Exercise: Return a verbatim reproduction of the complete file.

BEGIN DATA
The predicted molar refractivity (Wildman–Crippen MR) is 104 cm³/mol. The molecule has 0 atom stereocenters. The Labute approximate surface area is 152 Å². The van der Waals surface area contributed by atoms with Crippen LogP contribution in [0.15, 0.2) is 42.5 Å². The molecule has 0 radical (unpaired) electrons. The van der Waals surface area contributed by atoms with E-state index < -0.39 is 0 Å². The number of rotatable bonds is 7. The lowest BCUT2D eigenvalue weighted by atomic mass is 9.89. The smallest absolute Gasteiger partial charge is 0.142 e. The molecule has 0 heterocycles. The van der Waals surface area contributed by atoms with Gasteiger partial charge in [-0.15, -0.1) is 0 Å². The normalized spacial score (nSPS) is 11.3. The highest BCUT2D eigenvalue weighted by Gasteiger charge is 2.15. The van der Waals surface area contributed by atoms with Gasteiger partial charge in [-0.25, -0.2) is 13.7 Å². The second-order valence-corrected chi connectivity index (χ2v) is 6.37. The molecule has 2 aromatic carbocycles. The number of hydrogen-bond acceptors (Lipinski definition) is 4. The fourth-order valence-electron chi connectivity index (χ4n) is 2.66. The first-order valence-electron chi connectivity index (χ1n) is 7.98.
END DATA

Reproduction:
The predicted molar refractivity (Wildman–Crippen MR) is 104 cm³/mol. The molecule has 0 atom stereocenters. The Labute approximate surface area is 152 Å². The van der Waals surface area contributed by atoms with Crippen LogP contribution in [0.15, 0.2) is 42.5 Å². The molecule has 0 radical (unpaired) electrons. The van der Waals surface area contributed by atoms with E-state index < -0.39 is 0 Å². The number of rotatable bonds is 7. The lowest BCUT2D eigenvalue weighted by atomic mass is 9.89. The smallest absolute Gasteiger partial charge is 0.142 e. The molecule has 0 heterocycles. The van der Waals surface area contributed by atoms with Gasteiger partial charge in [-0.15, -0.1) is 0 Å². The normalized spacial score (nSPS) is 11.3. The highest BCUT2D eigenvalue weighted by Gasteiger charge is 2.15. The van der Waals surface area contributed by atoms with Gasteiger partial charge in [-0.25, -0.2) is 13.7 Å². The second-order valence-corrected chi connectivity index (χ2v) is 6.37. The molecule has 2 aromatic carbocycles. The number of hydrogen-bond acceptors (Lipinski definition) is 4. The fourth-order valence-electron chi connectivity index (χ4n) is 2.66. The first-order valence-electron chi connectivity index (χ1n) is 7.98.